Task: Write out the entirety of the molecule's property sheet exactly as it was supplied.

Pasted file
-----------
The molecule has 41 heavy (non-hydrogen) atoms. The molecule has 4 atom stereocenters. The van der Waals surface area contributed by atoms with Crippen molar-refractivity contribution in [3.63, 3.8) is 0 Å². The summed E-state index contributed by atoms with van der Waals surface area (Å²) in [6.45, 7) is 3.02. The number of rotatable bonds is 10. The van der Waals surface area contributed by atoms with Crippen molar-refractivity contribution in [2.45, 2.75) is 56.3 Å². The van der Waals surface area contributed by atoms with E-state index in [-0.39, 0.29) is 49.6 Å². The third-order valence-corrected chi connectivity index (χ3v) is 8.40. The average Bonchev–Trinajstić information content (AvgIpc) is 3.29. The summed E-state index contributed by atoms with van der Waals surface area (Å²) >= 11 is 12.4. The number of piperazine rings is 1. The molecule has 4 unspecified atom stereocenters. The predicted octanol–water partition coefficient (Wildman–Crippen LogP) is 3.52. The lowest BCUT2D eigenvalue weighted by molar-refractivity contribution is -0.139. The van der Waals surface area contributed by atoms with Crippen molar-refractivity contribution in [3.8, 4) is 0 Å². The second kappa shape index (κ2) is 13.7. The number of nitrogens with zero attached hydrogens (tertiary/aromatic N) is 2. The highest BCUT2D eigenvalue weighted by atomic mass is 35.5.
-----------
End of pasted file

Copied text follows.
The molecule has 41 heavy (non-hydrogen) atoms. The molecule has 4 atom stereocenters. The van der Waals surface area contributed by atoms with Crippen molar-refractivity contribution in [3.63, 3.8) is 0 Å². The summed E-state index contributed by atoms with van der Waals surface area (Å²) in [6.45, 7) is 3.02. The number of rotatable bonds is 10. The van der Waals surface area contributed by atoms with Crippen molar-refractivity contribution in [2.45, 2.75) is 56.3 Å². The van der Waals surface area contributed by atoms with E-state index in [-0.39, 0.29) is 49.6 Å². The third-order valence-corrected chi connectivity index (χ3v) is 8.40. The average Bonchev–Trinajstić information content (AvgIpc) is 3.29. The summed E-state index contributed by atoms with van der Waals surface area (Å²) >= 11 is 12.4. The number of piperazine rings is 1. The molecule has 4 unspecified atom stereocenters. The predicted octanol–water partition coefficient (Wildman–Crippen LogP) is 3.52. The lowest BCUT2D eigenvalue weighted by molar-refractivity contribution is -0.139. The van der Waals surface area contributed by atoms with Crippen molar-refractivity contribution in [3.8, 4) is 0 Å². The second kappa shape index (κ2) is 13.7. The number of nitrogens with zero attached hydrogens (tertiary/aromatic N) is 2. The highest BCUT2D eigenvalue weighted by atomic mass is 35.5.